The discussion of Victorian England, however, provides a telling example of Coulson's disappointing tendency to present oversimplified and partially misleading accounts of complex chapters in the history of education in order to support his overall argument concerning the relative efficacy of educational markets. While correct in his assertion that the exaggerated claims made by conventional histories of state education are no longer tenable, Coulson fails to acknowledge that the state may nevertheless have had an important role to play in the expansion of mass education. He asserts that even the poorest and least-educated English parents in the pre-compulsory era reliably discharged their responsibility for their children's education, a fact used later in the book to support his contention that modern parents would prove equally competent if that responsibility were returned to them.
While it is certainly true that "virtually all children were receiving some schooling" (p. 94), there remained a small but substantial minority in many regions who had no contact with school at all, a consequence of the lack of a clear economic return for the acquisition of literacy as well as what the Newcastle Commission described as the "indifference, thriftlessness, and recklessness of their parents" (pt. II, p. 57). Furthermore, although the vast majority of working-class parents were willing to make considerable sacrifices to provide a basic education for their children, a combination of myopia, self-interest, and financial necessity meant that the schooling most children received was irregular and brief, a pattern obviously detrimental to educational progress (Smelser, p. 257).
As Coulson is eager to point out, reliance on for-profit schooling serves to tune the supply of education precisely to parental demand. This implies, however, that if demand for education is sub-optimal, this fact will be reflected in the quality of the schools that emerge to meet that demand. In the case of Victorian England, the deficiencies of parental demand were directly reflected in the nature of the working-class private schools that emerged in large numbers throughout the nineteenth century, a fact Coulson categorically denies. Although he acknowledges that conditions in Victorian private schools were frequently far from ideal, Coulson contends that "what little evidence is available on the comparative effectiveness of subsidized versus entirely private schools tends to favor the private schools" (p. 95). This unique claim is apparently based on evidence compiled by David Mitch in his comprehensive 1992 study of the growth of popular literacy in nineteenth-century England. Strangely, however, Mitch's interpretation of his own data is precisely the opposite, leading him to conclude that the subsidized schools were in fact modestly more effective in teaching students to read and write. While Mitch's reservations about the quality of the data force him to acknowledge that "it would be rash to dismiss the ability of Mid-Victorian private schools to transmit literacy"(Mitch, p. 149), it is difficult to understand how they can be made to support Coulson's interpretation.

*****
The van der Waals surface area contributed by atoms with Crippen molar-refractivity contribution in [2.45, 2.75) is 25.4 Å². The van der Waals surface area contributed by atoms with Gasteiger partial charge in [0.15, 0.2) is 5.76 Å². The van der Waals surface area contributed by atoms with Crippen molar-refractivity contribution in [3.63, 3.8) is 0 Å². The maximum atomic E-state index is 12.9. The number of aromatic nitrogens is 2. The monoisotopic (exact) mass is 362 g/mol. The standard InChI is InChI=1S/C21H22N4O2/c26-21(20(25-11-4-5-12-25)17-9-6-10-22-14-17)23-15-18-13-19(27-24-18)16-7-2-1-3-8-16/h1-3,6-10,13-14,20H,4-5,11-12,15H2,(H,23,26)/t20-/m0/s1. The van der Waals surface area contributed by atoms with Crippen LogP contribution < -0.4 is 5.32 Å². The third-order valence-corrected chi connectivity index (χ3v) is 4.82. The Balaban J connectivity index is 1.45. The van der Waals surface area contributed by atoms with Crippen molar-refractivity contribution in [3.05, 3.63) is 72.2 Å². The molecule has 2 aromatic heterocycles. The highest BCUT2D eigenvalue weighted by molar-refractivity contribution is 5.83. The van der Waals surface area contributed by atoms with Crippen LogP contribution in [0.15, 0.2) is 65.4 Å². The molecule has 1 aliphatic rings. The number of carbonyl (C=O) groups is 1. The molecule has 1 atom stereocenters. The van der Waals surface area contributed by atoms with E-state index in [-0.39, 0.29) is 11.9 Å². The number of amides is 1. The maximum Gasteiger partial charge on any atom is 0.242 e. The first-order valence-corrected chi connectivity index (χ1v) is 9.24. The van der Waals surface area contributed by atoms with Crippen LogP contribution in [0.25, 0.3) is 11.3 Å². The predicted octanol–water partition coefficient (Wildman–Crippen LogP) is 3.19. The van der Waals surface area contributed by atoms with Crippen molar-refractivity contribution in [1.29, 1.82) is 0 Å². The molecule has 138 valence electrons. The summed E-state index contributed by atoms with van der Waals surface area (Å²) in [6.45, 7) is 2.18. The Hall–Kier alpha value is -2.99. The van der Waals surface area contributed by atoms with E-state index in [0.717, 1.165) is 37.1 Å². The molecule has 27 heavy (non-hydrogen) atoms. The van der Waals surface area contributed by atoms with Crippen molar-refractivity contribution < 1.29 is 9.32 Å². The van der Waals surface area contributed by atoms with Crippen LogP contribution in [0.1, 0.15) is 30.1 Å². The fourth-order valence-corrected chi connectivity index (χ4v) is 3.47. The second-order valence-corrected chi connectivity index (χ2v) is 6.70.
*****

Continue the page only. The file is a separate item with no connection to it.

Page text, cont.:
The history of education indeed holds important lessons for contemporary policy-makers, but I would contend that these lessons are more complex than Coulson has acknowledged. Educational markets, while offering certain benefits, are also deeply flawed. And yet there is no guarantee that the political control of the provision of education will in practice produce superior results. The ideal balance between political and market control of schooling in a democratic society is an empirical, rather than ideological issue with a unique resolution for each particular time period, nation, and level of education. Restoring the virtues of market competition in education while minimizing the associated vices is the task currently confronting education policy-makers around the world. The development of a balanced historical understanding of the role the state has played relative to the market in education during various periods has the potential to contribute greatly to this task.
The strength of Coulson's sweeping historical survey in this respect is its acute awareness of the problems associated with the dominance of education by the state and their implications for the quality of education. He offers concrete examples of the ways in which these problems, which include bureaucratic inefficiency, the excessive influence of special interest groups, and the potential for social conflict have combined to hamper educational progress. The unfortunate result is the pattern of stagnant or declining academic performance with which modern societies are so familiar.
Coulson proceeds in the final segment of the book to examine several recent proposals for reforming American education on the basis of the extent to which they succeed in restoring what he identifies as the five beneficial characteristics of educational markets: choice and financial responsibility for parents, and freedom, competition, and the profit motive for schools. It is in addressing these contemporary policies that Coulson is at his best. With the same clear, engaging style that characterizes the entire book, he provides a thorough analysis of each of the most prominent market-based reforms. His criteria allow him to account for the modest positive results they have achieved thus far, but also suggest they are essentially half-measures which will ultimately fail to achieve the level of success proponents promise. As Coulson points out, history provides countless examples of states increasing their control over the provision of education, yet none of the reverse. In their attempts to restore market dynamics to education, therefore, contemporary policy-makers are essentially on their own.
"Report of the Commissioners Appointed to Inquire into the State of Popular Education in England." Parliamentary Papers, 1861. Vol. 21, pts. I-VI. .
Mitch, David, The Rise of Popular Literacy in Victorian England: The Influence of Private Choice and Public Policy (Philadelphia, 1992).
Smelser, Neil J., Social Paralysis and Social Change: British Working-Class Education in the Nineteenth Century (Berkeley, 1991).
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Martin West. Review of Coulson, Andrew J., Market Education: The Unknown History.